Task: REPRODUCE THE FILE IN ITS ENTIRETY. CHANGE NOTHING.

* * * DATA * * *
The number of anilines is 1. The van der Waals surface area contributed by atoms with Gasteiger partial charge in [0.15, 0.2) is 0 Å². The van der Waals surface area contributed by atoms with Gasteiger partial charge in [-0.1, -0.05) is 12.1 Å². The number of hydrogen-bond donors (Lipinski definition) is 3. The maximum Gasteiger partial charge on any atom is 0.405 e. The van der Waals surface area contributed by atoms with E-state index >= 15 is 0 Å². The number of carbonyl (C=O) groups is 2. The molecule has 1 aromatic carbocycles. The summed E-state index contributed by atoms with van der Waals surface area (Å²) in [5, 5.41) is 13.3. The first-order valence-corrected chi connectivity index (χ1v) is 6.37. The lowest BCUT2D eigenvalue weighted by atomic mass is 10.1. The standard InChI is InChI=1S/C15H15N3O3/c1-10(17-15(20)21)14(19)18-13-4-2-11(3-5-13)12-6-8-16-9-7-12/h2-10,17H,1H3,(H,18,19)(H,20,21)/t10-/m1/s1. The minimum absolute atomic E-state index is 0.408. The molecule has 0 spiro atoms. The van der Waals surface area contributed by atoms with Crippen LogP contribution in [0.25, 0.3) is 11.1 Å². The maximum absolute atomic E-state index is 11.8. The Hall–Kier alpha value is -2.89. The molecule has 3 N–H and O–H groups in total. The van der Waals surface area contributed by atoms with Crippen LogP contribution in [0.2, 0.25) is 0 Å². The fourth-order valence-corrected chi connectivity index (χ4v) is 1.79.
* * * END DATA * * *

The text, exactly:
The number of anilines is 1. The van der Waals surface area contributed by atoms with Gasteiger partial charge in [0.15, 0.2) is 0 Å². The van der Waals surface area contributed by atoms with Gasteiger partial charge in [-0.1, -0.05) is 12.1 Å². The number of hydrogen-bond donors (Lipinski definition) is 3. The maximum Gasteiger partial charge on any atom is 0.405 e. The van der Waals surface area contributed by atoms with E-state index >= 15 is 0 Å². The number of carbonyl (C=O) groups is 2. The molecule has 1 aromatic carbocycles. The summed E-state index contributed by atoms with van der Waals surface area (Å²) in [5, 5.41) is 13.3. The first-order valence-corrected chi connectivity index (χ1v) is 6.37. The lowest BCUT2D eigenvalue weighted by atomic mass is 10.1. The standard InChI is InChI=1S/C15H15N3O3/c1-10(17-15(20)21)14(19)18-13-4-2-11(3-5-13)12-6-8-16-9-7-12/h2-10,17H,1H3,(H,18,19)(H,20,21)/t10-/m1/s1. The minimum absolute atomic E-state index is 0.408. The molecule has 0 spiro atoms. The van der Waals surface area contributed by atoms with Crippen LogP contribution in [0.25, 0.3) is 11.1 Å². The maximum absolute atomic E-state index is 11.8. The Hall–Kier alpha value is -2.89. The molecule has 3 N–H and O–H groups in total. The van der Waals surface area contributed by atoms with Crippen LogP contribution in [0.2, 0.25) is 0 Å². The fourth-order valence-corrected chi connectivity index (χ4v) is 1.79.